Novell has made significant strides in securing its Linux products, especially through its Application Armor (AppArmor) security suite. With its easy-to-use mandatory access control model (MAC), AppArmor can profile, monitor and restrict application behaviors for any server or workstation running SUSE. It can then create an overall security policy for run-time execution. And as a bonus for inexperienced administrators, AppArmor is much...
easier to handle than SELinux. This article will describe AppArmor and what it can do.
AppArmor is readily accessible through the YaST control center (YaST stands for Yet Another Setup Tool; Novell includes YaST in the SUSE Linux distribution and makes it available as free software under the GNU General Public License, or GPL).
SUSE simplifies and centralizes MAC management through AppArmor.
Add Profile Wizard
AppArmor has a user-friendly Profile Wizard. Once you specify and exercise a target binary, AppArmor will analyze the resulting system activity. Security profiling is pretty easy after AppArmor informs itself about an application's actions under normal operation.
AppArmor keeps a summary of scheduled reports with their activation intervals (hourly, daily, weekly, monthly) in the Security Event Report dialog. This panel sorts the three primary categories:
- Executive Security Summary
- Applications Audit
- Security Incident Reports
Each category is individually defined with parameters applied such that reports may be activated at alternate times, may include additional administrative email accounts and may reposition the log file path. Within this dialog, you can also view archived security logs and add, delete or edit reports.
By default, AppArmor contains a number of security profiles, including a variety of binaries and shared libraries neatly assorted in a listbox window. What you'll find in the window is just a small sampling of the many existing profiles. Within the window, binary access to file system paths may be added, deleted or modified to restrict actions. Advanced properties include profile, inherit and unconstrained.
Update Profile Wizard
With the Update Profile dialog, you can enhance default and recently established profiles. The wizard walks you through the steps to enhance control module entries to create more robust (and more optimized) security profiles based on suggestions presented during the creation process.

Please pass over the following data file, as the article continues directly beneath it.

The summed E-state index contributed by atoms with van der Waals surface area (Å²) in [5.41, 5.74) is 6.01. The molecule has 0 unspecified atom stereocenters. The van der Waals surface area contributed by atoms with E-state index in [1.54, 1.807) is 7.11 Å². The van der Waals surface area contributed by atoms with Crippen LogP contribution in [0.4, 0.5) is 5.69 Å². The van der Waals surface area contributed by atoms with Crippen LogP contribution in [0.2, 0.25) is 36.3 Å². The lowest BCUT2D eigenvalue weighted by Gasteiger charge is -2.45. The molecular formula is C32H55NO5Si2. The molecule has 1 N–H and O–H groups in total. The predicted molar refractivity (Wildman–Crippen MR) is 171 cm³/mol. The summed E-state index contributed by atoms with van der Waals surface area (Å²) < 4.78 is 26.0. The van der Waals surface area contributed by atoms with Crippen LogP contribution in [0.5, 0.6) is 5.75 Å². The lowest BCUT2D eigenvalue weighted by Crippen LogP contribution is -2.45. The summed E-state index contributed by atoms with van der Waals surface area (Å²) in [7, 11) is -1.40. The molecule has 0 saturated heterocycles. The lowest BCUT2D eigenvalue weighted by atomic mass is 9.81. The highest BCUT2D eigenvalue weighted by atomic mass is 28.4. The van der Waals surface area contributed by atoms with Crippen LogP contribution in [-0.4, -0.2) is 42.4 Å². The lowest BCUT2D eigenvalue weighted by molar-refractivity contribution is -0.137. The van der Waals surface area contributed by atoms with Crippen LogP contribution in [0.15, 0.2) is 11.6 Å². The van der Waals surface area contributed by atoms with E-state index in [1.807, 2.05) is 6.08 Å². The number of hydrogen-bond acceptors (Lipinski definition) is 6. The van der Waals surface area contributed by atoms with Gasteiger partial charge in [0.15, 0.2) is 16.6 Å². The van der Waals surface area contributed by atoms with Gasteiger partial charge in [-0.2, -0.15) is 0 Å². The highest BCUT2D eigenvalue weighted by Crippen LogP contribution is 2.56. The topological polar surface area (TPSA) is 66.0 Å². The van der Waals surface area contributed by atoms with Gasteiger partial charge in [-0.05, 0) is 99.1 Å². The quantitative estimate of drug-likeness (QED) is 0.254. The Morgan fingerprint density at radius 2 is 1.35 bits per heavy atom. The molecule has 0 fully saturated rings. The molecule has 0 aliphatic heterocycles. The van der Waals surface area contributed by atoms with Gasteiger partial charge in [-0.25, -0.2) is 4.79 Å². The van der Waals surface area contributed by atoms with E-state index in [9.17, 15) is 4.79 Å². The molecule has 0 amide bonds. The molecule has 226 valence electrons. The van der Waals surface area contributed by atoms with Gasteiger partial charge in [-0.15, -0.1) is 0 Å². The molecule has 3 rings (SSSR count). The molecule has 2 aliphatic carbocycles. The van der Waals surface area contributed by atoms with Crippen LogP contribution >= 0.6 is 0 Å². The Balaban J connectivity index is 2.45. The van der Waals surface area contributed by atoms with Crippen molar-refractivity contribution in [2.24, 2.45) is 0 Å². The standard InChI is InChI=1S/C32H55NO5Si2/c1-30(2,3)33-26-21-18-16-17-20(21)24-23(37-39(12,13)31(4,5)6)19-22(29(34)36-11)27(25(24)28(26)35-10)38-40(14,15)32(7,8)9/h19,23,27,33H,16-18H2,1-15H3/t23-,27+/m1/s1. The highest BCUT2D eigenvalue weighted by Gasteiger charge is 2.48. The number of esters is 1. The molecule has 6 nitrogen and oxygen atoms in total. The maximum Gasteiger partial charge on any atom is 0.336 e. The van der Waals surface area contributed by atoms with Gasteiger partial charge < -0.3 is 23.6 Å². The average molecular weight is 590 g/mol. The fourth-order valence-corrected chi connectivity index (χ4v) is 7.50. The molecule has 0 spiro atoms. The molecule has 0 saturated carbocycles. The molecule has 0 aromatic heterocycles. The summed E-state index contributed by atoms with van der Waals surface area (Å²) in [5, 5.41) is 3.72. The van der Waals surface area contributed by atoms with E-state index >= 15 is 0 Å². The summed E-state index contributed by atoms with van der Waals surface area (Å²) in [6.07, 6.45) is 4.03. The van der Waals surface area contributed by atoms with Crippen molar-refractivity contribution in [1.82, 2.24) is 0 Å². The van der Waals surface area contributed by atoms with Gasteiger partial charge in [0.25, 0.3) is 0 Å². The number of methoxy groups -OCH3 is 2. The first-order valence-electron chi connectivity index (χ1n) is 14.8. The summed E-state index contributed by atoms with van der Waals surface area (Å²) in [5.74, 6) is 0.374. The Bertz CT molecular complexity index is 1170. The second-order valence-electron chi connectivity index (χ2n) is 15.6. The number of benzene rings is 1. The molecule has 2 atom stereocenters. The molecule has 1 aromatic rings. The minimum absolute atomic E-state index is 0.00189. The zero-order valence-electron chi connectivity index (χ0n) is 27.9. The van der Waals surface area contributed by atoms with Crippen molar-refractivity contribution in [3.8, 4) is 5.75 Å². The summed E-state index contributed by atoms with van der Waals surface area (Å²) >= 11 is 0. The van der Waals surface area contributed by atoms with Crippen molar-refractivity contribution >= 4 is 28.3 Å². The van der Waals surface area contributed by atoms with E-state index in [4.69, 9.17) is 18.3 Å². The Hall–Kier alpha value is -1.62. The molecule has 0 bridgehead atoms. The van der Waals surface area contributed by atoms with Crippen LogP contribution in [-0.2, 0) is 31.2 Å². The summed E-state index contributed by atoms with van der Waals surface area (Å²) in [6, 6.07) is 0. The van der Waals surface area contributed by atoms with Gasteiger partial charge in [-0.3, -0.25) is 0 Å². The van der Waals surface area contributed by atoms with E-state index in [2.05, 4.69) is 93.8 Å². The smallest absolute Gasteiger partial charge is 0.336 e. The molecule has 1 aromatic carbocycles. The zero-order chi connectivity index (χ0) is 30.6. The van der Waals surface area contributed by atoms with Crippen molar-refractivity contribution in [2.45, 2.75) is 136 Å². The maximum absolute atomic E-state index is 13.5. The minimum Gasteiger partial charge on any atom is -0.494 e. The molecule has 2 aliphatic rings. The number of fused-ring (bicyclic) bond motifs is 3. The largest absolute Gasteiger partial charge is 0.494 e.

From a security policy perspective, events documented during the run-time execution of a targeted application are better defined through this interface. Beginning with the application, everything gets questioned: paths, binaries, documents and so forth. The wizard assigns severity levels to indicate the level of threat that an application could pose should it ever be abused, including the full path to said file or binary and four action buttons to indicate whether settings should be inherited, unconfined or denied.
AppArmor Control Panel
System administrators can enable or disable AppArmor functionality within the AppArmor Control Panel and configure the application to issue notifications for critical events. When an access violation occurs, security event notifications are triggered and delivered to an administrative email account according to the specified threshold. This time threshold can be in one to 30 minute intervals, or one day/week/month at a time, as the situation demands.
The final two categories are nearly self-explanatory. The Delete Profile dialog removes existing profiles, but you'll also find other opportunities to delete a profile during other related tasks.
Manually Add Profile
Profiles created elsewhere can be imported through the last dialog, Manually Add Profile. This interface provides great deal of flexibility, enabling administrators to share and reproduce security profiles across separate systems.
AppArmor is more than just a step in the right direction; it is a marching cadre of security functionality prepared to police application behaviors through well-defined event policies. Without this added protection, SUSE enterprise servers and workstations could remain exposed to a range of Internet-born maladies, from low-level exploit code to high-level application extension manipulations. With this added protection, systems can be hardened and locked down to meet strict security policy requirements.
Justin Korelc is a long-time Linux hacker and system administrator who concentrates on hardware and software security, virtualization and high-performance Linux systems. Ed Tittel is a full-time freelance writer based in Austin, Tex., who specializes in markup languages, information security, networking and IT certification. Justin and Ed have contributed to books on Home Theater PCs and the Linux-based MythTV environment, and they write regularly about Linux for various TomsHardware sites.